Tuesday, 18 October 2005
Draft Animal Remedies Regulations 2005: Motion.
Mary Upton (Dublin South Central, Labour)
The single most important aspect of the prescribing of animal remedies is the need to assure consumers that the food derived from animals which have received such remedies is safe and of good quality. Consumer confidence, which is a top priority, must not be compromised. It is equally important that the welfare requirements and health status of animals being treated must not be marginalised. As some of my colleagues have said, the consequences of a long delay in providing appropriate treatment for an animal need to be taken into consideration. Our export market must be protected.
The Minister referred to the problems encountered by Ireland when hormones and antibiotics were misused in days gone by. It is fair to say that hormones were never intended to be on prescription anyway. The question of their being prescribed or otherwise by certain people did not arise. It was cowboy territory and highly illegal. It was not a question of who had the right to say whether the hormones should have been prescribed. Many cases found their way into the courts. It was cowboy territory and did not have anything to do with prescriptions.
We need to balance the differing needs of the various stakeholders. Consumers, who are entitled to safe food, are the most significant stakeholders in the long run. The rights of the farming community, which can have great difficulty in accessing appropriate medicines for animals within a reasonable timeframe and at an acceptable cost, should not be compromised. Many of the Minister's remarks seem to be reassuring on the surface. I am sure we will pick some holes in her response later in the debate.
As I understand it, the most significant change proposed in the draft regulations is the requirement that all veterinary medicines, not just anti-inflammatory medicines and antibiotics, will be upgraded to prescription-only status. It is likely that vets will have a monopoly on prescriptions, so it seems probable that they will have a monopoly on the provision of veterinary products. I am glad that the Minister has raised her concerns with the Competition Authority. It seems that the information which was initially provided appears to suggest that the change was anti-competitive and that a monopoly situation was likely to evolve from it.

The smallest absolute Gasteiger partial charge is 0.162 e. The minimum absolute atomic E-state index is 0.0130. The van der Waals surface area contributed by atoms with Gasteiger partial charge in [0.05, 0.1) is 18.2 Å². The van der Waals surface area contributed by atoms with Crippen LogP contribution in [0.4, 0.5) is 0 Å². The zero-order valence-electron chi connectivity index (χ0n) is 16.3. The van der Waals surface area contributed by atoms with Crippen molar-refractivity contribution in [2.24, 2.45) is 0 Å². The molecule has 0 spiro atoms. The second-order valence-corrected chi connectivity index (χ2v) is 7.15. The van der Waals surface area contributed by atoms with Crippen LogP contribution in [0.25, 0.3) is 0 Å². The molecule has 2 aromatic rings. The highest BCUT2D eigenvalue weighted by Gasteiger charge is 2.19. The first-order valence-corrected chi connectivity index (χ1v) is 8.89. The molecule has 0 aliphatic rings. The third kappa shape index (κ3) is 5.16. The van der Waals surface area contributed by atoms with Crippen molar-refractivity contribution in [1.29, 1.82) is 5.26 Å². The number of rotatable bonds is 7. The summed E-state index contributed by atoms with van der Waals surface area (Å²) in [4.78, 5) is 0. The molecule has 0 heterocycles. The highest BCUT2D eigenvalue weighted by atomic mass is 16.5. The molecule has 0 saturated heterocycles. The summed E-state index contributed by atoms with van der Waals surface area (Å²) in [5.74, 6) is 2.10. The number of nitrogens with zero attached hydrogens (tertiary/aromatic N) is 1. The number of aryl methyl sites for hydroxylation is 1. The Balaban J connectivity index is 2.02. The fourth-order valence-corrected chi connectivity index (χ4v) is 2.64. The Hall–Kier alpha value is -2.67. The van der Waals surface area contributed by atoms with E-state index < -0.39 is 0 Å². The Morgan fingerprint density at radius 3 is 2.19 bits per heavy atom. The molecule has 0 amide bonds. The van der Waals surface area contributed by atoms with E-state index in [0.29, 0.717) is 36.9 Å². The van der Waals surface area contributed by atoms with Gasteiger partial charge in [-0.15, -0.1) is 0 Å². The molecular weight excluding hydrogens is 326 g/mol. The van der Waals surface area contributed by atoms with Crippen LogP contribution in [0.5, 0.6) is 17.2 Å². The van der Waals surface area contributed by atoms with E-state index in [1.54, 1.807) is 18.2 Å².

Questions have been asked about the possibility of other interests invading the market. The Minister spoke about the possible development of a black market, which is a likely outcome. It is a difficult aspect of the problem. A black market will develop, not for the first time or the last time, if proper means of enforcement are not put in place. Certain conditions must be put in place to ensure that no such scenario evolves.
It has been suggested that people other than vets be allowed to prescribe animal remedies. It could be argued that those who work closely with animals are in a position to determine the need for a particular animal remedy. Equally, it could be argued that the vet treating the animal under his or her care is the only person entitled to make a recommendation. I do not think that is necessarily the case, however. The concept of herd health is an important one. One of the flaws in these proposals is that vets will have the right to issue prescriptions on the basis of the examinations of herds which they will make once a year. Although many things can happen over 12 months, I understand that under the proposed regulation vets will not be required to examine herds more often than that. This aspect needs to be considered.
Some Deputies have raised serious concerns about the availability of vets. I agree that we need to consider the number of veterinary practitioners and surgeons available. Members who represent rural constituencies and places like my native territory of west Clare will be familiar with the difficulties encountered by people in such places when they try to access vets at certain times.